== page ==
By Jessica Anderson, The Baltimore Sun
12:48 PM EST, December 24, 2011
Howard County officials say they will likely spend up to $50,000 on emissions testing for a new generator that will produce energy from methane gas given off by Alpha Ridge Landfill, after neighbors raised concerns over how the project might affect air quality.
The decision last week came after an informational meeting held in Marriottsville by the department of public works, which is overseeing the proposed combustion engine.
"If they can't prove to me it's safe, then don't tell me it's safe," said one resident, Geff Ottman, during Monday's meeting at Marriotts Ridge High School.
Ottman said he and other residents are concerned about the long-term safety and health of the community, which the county connected to public water in the late 1990s after the groundwater supply was polluted by the landfill.
"We believe it's a good project," said Evelyn Tomlin, chief of the county's bureau of environmental services, following the meeting. But she added, "We're listening to their concerns." She said the county plans additional emissions testing after hearing from residents at the meeting.
The county still expects to begin operating the system this summer. Energy will be captured from the existing landfill flare system that was installed in 1999 to contain odors and prevent methane from escaping. County officials said the electricity from the project will be used to power the new generator, the existing gas collection and flare system, as well as a new vehicle charging station, while the rest will be sold, offsetting some of the landfill's costs.
The county did not plan for long-term testing of the emissions from the generator because Environmental Protection Agency standards and the scientist hired by the county said the chemical emissions released by the generator are not considered to be harmful.
"The impacts are really not going to hurt anybody," said Laura C. Green, a senior scientist and president of Cambridge Environmental Inc., who was hired by the county to study the project.
She said the kinds of chemical emissions and the amounts released from the landfill are considered to be unchanging because that landfill cell is no longer taking in waste. Compared with figures from other landfills, potentially dangerous chemicals emitted from Howard's landfill are much lower than EPA standards and would not increase with a generator.
Such systems can cause mercury emissions, but officials say they are much less than mercury emissions from home oil-fired boilers.
Despite Green's assurances, several residents wanted to know why the county did not opt for continuous testing.
Niti B. Blackwell, an environmental engineer for the Howard Bureau of Environmental Services, said the county looked for a continuous emissions monitoring system to evaluate any change. She said the county reached out to consultants and other municipalities with similar systems, but found that such a system for a small, gas-fired project is not available.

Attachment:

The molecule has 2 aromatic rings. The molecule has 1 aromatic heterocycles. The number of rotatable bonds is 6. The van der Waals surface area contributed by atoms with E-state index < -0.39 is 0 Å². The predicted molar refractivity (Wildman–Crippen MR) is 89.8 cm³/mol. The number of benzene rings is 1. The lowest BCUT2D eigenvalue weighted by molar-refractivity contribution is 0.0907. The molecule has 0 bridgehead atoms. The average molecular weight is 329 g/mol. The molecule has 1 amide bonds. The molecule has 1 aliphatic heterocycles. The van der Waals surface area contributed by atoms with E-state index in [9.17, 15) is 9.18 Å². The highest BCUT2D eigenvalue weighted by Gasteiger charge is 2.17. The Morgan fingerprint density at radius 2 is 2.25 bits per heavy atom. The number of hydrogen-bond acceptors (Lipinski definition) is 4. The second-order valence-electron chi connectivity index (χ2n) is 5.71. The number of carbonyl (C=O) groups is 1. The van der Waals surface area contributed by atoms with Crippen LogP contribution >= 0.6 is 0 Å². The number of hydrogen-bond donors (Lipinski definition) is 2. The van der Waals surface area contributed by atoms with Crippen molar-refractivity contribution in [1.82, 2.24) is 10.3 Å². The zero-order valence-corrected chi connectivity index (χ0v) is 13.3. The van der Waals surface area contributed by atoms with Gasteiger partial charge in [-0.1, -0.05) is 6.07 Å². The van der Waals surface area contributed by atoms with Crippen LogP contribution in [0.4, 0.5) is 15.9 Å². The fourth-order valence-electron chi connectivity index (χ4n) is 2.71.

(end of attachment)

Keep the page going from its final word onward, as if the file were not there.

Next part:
Tomlin said the county will likely complete a handful of one-time tests.
The county originally did not plan to do additional tests because they weren't necessary and the added costs.
"At a certain point, we are redundantly testing," said Joshua D. Feldmark, director of the county's office of Environmental Sustainability.
While some residents appeared satisfied with the additional testing, many were still concerned about what effect the generator might have on their health and their home values. Some wondered why they were not consulted earlier in the process.
One resident asked during the meeting, "Is it a done deal?"
Geff Ottman's wife, Ann Marie, said, "We had to really push for this one," referring to the second community meeting. She said an earlier session in the fall had few in attendance because most residents were unaware of the project.
"We just found out this was going on," said Melissa Anderson, who moved to the area a year earlier. As a managing principal at Associates Energy & Environmental management Consultants, she said she would never have bought her house knowing about the plans for the generator after the meeting.
She asked Green, "Would you move here knowing this?"
Green replied, "Yes."
Nick Smith, who lives less than a mile from the landfill, said he thought the county did a poor job communicating with residents about the project. He raised concerns over safety controls if the system were to fail and cause an explosion.
According to a document on the county's website, the system has alarm conditions and automatic shutoffs in case of emergency.
Feldmark said that the county is always looking for better ways to communicate but added that officials did take steps to inform residents by posting information on the website and ads in the newspaper.
The next step is to "regroup" and "put together a proposal," after hearing residents' concerns.
The generator, which will be housed in a structure about the size of a tractor-trailer container, is expected to cost just under $3.9 million, with an estimated 10- to 15-year payback period, depending on the energy market.
The project is in the design stage and awaiting permits from the Maryland Department of the Environment, a county spokesman said.
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